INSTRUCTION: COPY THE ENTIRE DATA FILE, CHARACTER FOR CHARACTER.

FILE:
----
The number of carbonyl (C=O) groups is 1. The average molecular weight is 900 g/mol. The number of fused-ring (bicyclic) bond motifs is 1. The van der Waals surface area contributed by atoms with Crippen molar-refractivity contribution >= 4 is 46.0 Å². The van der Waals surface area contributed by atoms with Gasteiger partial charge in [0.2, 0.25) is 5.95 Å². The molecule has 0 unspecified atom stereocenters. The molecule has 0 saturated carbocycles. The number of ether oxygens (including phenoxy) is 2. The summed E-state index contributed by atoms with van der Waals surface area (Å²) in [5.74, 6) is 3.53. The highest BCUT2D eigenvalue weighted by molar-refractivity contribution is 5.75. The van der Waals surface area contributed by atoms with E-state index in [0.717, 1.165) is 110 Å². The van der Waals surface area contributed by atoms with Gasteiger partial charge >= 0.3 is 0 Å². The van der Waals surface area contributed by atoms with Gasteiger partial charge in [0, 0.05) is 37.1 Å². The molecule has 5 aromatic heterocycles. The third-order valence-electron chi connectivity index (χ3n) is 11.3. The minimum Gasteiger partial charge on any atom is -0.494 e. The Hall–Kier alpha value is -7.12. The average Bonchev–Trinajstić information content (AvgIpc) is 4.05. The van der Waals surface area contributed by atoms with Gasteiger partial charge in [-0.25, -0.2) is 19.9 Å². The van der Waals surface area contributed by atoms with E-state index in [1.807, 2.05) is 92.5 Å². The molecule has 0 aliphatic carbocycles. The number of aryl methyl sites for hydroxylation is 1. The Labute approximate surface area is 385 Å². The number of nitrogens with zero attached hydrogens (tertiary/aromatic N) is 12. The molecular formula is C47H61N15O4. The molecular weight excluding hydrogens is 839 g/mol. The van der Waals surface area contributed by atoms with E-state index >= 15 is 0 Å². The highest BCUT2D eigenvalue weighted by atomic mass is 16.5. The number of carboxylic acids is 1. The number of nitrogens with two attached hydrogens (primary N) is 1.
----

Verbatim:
The number of carbonyl (C=O) groups is 1. The average molecular weight is 900 g/mol. The number of fused-ring (bicyclic) bond motifs is 1. The van der Waals surface area contributed by atoms with Crippen molar-refractivity contribution >= 4 is 46.0 Å². The van der Waals surface area contributed by atoms with Gasteiger partial charge in [0.2, 0.25) is 5.95 Å². The molecule has 0 unspecified atom stereocenters. The molecule has 0 saturated carbocycles. The number of ether oxygens (including phenoxy) is 2. The summed E-state index contributed by atoms with van der Waals surface area (Å²) in [5.74, 6) is 3.53. The highest BCUT2D eigenvalue weighted by molar-refractivity contribution is 5.75. The van der Waals surface area contributed by atoms with E-state index in [0.717, 1.165) is 110 Å². The van der Waals surface area contributed by atoms with Gasteiger partial charge >= 0.3 is 0 Å². The van der Waals surface area contributed by atoms with Gasteiger partial charge in [0, 0.05) is 37.1 Å². The molecule has 5 aromatic heterocycles. The third-order valence-electron chi connectivity index (χ3n) is 11.3. The minimum Gasteiger partial charge on any atom is -0.494 e. The Hall–Kier alpha value is -7.12. The average Bonchev–Trinajstić information content (AvgIpc) is 4.05. The van der Waals surface area contributed by atoms with Gasteiger partial charge in [-0.25, -0.2) is 19.9 Å². The van der Waals surface area contributed by atoms with E-state index in [1.807, 2.05) is 92.5 Å². The molecule has 0 aliphatic carbocycles. The number of aryl methyl sites for hydroxylation is 1. The Labute approximate surface area is 385 Å². The number of nitrogens with zero attached hydrogens (tertiary/aromatic N) is 12. The molecular formula is C47H61N15O4. The molecular weight excluding hydrogens is 839 g/mol. The van der Waals surface area contributed by atoms with E-state index >= 15 is 0 Å². The highest BCUT2D eigenvalue weighted by atomic mass is 16.5. The number of carboxylic acids is 1. The number of nitrogens with two attached hydrogens (primary N) is 1.